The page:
Thanks to a new makeover, Barbie looks a little more like a "normal" woman.
Thanks to a new makeover, Barbie now looks a little more like a "normal" woman.
Mattel, the maker of the iconic doll, announced today that they are introducing three new body types for Barbie: Petite, Tall, and Curvy. The new dolls (sold alongside Original Barbie) have a variety of skin tones, eye colors, hair colors, hair textures, and even flat feet. All of this means young girls will now have a better chance of playing with a Barbie that more closely resembles their own appearance.
First released in 1959, Barbie has long faced criticism for sending the wrong message to girls. (Many have argued that if a real person had Barbie's proportions she would be severely anorexic.) But in recent years, as the body positivity movement has taken off, Barbie's crazy-unattainable shape has seemed even more absurd. At the same time, competitors have started selling dolls with real-life proportions and characteristics, such as the Lammily doll, which has stretch marks, acne, cellulite, and even gets her period.
As Time reports in their cover story:
American beauty ideals have evolved: the curvaceous bodies of Kim Kardashian West, Beyoncé and Christina Hendricks have become iconic, while millennial feminist leaders like Lena Dunham are deliberately baring their un-Barbie-like figures onscreen, fueling a movement that promotes body acceptance. In this environment, a new generation of mothers favor what they perceive as more–empowering toys for their daughters.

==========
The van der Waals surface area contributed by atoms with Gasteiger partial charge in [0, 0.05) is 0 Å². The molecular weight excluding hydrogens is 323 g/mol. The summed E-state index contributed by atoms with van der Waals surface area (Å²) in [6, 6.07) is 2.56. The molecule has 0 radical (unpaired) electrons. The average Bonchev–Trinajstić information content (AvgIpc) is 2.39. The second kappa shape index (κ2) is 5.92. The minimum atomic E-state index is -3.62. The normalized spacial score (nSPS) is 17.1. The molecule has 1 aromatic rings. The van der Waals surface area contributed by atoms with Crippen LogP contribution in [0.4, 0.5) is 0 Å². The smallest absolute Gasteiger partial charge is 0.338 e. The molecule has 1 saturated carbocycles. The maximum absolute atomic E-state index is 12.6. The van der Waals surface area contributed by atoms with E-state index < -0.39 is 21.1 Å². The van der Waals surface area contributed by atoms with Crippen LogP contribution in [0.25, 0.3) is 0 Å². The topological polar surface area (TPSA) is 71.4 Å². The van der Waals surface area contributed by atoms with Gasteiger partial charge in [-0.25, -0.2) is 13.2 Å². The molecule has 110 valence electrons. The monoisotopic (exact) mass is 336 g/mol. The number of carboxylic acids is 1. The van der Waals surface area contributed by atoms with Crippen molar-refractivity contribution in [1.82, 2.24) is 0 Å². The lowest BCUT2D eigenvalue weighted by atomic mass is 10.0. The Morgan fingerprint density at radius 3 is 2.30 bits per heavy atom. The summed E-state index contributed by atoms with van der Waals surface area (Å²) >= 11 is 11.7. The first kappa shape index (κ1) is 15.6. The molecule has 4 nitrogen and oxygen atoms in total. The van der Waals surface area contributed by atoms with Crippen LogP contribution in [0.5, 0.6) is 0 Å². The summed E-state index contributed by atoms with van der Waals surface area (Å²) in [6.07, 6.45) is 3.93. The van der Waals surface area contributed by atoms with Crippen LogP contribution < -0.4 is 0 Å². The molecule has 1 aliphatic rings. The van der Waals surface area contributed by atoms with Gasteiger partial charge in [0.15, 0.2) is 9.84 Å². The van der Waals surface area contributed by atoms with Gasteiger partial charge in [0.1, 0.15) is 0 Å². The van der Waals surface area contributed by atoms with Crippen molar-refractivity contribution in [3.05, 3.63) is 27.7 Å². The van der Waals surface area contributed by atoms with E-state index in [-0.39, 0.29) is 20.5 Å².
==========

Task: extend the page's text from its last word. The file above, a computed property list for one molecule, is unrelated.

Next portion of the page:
In recent years, Mattel has made strides to combat Barbie's reputation as anti-feminist. Last year, the company launched its "Imagine the Possibilities" ad campaign, which portrayed young girls in different professions; and released 23 new dolls with different hair and skin colors. But this latest update is the first time that Barbie's body shape has changed to reflect real-life proportions.
The new dolls are available today on Mattel's website as part of the "Fashionistas" line and will start appearing in stores later this year. Welcome to the real world, Barbie.